Dog Food Recall Explodes from Cross Contamination

Menu Foods, manufacturer of more than 100 brands of dog food subject to recall, due to contaminated wheat gluten causing kidney failure and death in thousands of dogs, today significantly expanded that recall.

Now, dog food not made with suspect wheat gluten but manufactured at the same facilities as previously recalled dog food, has been added to the list. The reason, cross contamination.
Evidence of cross contamination has been reported to Menu Foods from a consumer and study results, according to its own press release.

The continuing expansion of the dog food recall, while reports of kidney failure and death in dogs dominate many news channels, point to a deeper flaw in the manufacture and marketing of dog food.

That problem is the almost ‘Wild West’ atmosphere in which virtually any ingredient could be included in dog food, labeled a nutrient using deceptive wording, and sold to unsuspecting dog owners intent on buying a healthy dog food product.

This has been easy for the dog food industry as there is virtually no regulation in this area. The FDA is under financed and has insufficient manpower to monitor plant production. Animal food does not have to meet the same standards as human grade food. As a result, inclusions labeled as protein sources are frequently far more sinister on its face than labels suggest.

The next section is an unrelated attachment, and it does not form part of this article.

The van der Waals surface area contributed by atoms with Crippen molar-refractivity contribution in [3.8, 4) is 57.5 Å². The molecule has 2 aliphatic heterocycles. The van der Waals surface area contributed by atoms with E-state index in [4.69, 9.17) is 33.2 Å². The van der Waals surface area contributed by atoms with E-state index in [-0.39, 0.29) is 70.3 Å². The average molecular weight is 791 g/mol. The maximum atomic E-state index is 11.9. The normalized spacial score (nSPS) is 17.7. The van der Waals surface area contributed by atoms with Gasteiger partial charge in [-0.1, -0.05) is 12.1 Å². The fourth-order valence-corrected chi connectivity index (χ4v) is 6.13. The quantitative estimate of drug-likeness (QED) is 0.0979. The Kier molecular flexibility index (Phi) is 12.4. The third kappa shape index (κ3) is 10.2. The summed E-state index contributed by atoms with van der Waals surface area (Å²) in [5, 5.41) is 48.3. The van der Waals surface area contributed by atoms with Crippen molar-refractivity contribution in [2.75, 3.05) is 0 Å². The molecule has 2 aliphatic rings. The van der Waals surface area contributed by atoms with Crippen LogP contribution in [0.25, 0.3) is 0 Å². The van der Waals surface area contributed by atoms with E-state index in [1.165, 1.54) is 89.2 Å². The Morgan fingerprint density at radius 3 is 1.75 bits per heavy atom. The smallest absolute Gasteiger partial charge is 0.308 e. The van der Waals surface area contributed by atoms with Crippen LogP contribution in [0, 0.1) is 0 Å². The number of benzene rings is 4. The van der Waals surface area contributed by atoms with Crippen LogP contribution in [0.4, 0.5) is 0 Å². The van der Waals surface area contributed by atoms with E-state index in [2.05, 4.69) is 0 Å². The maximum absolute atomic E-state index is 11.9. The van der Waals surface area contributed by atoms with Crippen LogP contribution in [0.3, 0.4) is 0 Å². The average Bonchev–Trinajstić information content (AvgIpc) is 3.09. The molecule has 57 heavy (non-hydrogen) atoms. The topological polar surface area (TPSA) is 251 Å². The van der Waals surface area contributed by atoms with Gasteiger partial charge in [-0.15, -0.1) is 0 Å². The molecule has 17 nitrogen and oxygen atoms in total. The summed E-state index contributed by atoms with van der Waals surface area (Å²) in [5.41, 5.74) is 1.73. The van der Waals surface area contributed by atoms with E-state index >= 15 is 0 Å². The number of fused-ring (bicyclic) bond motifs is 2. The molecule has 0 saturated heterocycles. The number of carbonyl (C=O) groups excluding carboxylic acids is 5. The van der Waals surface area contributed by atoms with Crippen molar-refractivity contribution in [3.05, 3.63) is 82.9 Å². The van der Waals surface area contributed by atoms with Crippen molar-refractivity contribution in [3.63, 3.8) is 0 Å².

The dog food industry was founded in America has an answer to business demands for a viable and profitable outlet for industrial waste which includes diseased animal parts, buy-products, fillers and slaughterhouse refuse.

That the current dog food recall continues to dominate worldwide attention is evidence of a widespread disregard by the dog food industry for the well being of dogs and pets worldwide.

In a laughable response to a recent U.S. Senate hearing the pet food industry proclaimed their products “safe” while dogs and cats lay dead and dying in veterinary hospitals from the United States to South Africa.

Dog owners should not be shocked at news of the unhealthy nature of dog food products, when even regulated human food supplies are at risk.

Caroline Smith DeWaal of the Center for Science in the Public Interest. Stated recently that “We see the pet food recall as a warning sign for the government that they need to do more to protect the food supply,” “It could easily happen to an ingredient used in human food as well.”

So what should a dog owner do?

o Make sure that your dog is not being fed any of the dog food subject to recall.

o If at all possible, start feeding your dog a diet that is natural and healthy for both Fido’s health and your wallet. An example of such a dog food diet can be seen at :

o If your dog shows any signs of illness, contact your veterinarian immediately. If contaminated dog food is the cause of illness in your dog, time is of the absolute essence.